- Even though the yellow lens from the ski goggles was blocking some of the blue light, it wasn’t blocking all of the blue light. I noticed a lot of blue light was still penetrating the lenses and hitting my eyes.
That’s when the idea hit me. I thought, what if I could create a lens that blocked almost all of the blue light and put it in a stylish glasses frame so I could wear them out in a social setting and not look weird? I’m just vain enough that I actually wanted to look cool wearing them.
I spent the next 12 months interviewing doctors and scientists and opticians, relentlessly searching the globe in pursuit of the perfect lens that blocked almost all of the blue light and the perfect style so I wouldn’t look like a crazy person. I had dozens of prototypes made. Some were effective but looked ugly. Others were ugly but weren’t effective. I had to create the perfect glasses so I would feel confident wearing them in every social setting without sacrificing the quality and effectiveness.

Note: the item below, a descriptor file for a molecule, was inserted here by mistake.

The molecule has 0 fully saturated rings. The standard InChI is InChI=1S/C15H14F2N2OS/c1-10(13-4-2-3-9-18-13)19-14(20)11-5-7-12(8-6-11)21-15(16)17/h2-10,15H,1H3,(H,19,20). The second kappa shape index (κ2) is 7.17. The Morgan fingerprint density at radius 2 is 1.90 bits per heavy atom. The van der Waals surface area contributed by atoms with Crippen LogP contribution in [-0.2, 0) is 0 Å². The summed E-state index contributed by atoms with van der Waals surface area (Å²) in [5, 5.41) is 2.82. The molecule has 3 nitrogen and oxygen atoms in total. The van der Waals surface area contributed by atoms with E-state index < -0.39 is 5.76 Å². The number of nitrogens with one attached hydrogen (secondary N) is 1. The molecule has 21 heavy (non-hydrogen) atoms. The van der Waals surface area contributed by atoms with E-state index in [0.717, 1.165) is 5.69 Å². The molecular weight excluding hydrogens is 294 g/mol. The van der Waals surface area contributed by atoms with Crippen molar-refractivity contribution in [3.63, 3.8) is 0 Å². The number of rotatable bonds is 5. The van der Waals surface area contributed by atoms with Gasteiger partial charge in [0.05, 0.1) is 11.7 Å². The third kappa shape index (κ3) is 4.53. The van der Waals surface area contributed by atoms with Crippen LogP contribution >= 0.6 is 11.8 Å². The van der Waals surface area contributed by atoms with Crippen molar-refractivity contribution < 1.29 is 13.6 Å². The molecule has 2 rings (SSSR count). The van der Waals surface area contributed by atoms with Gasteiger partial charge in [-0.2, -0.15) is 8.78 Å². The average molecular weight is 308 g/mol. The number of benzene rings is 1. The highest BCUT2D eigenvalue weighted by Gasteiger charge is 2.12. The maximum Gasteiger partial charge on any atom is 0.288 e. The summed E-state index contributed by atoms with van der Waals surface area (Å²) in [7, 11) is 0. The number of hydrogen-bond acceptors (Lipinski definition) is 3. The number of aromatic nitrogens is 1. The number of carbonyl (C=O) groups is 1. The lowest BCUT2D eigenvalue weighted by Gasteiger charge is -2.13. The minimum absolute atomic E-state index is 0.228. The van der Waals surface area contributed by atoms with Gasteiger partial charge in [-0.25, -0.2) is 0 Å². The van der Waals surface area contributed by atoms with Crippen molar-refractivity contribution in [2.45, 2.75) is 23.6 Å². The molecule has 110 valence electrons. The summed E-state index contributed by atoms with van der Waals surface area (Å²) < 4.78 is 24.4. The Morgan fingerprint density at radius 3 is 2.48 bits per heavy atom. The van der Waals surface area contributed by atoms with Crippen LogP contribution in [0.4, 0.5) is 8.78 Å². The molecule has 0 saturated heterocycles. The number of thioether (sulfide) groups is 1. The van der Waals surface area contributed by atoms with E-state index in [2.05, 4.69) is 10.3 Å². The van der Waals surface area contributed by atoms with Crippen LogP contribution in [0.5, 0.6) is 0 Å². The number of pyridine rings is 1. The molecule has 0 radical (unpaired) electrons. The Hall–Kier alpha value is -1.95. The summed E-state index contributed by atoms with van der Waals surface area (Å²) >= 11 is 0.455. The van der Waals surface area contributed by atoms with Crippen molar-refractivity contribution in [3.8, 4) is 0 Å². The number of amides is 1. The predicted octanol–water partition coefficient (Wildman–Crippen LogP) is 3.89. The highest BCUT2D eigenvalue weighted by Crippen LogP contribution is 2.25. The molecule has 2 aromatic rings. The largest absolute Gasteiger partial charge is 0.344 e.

Finally, after painstaking development, failed tests, and back to the drawing boards, I finally created the ultimate device for blocking blue light in November 2015: Swanwick Sleep Blue Light Blocking Glasses, otherwise known as “Swannies”
These glasses help you sleep better without having to take any Big Pharma drugs with horrible side effects.
Instead of a yellow or amber lens which still allows a lot of blue light through, Swannies have an advanced orange lens which blocks almost all of the blue light spectrum. They protect you so you can relax when watching TV or using your cell phone late at night and get a good night’s sleep. Non-invasive. No side effects.
If you struggle to burn a few extra pounds of fat even if you are busting your butt in the gym everyday, you could already be struggling with overexposure to light. Research is finding a direct link between poor sleep and obesity.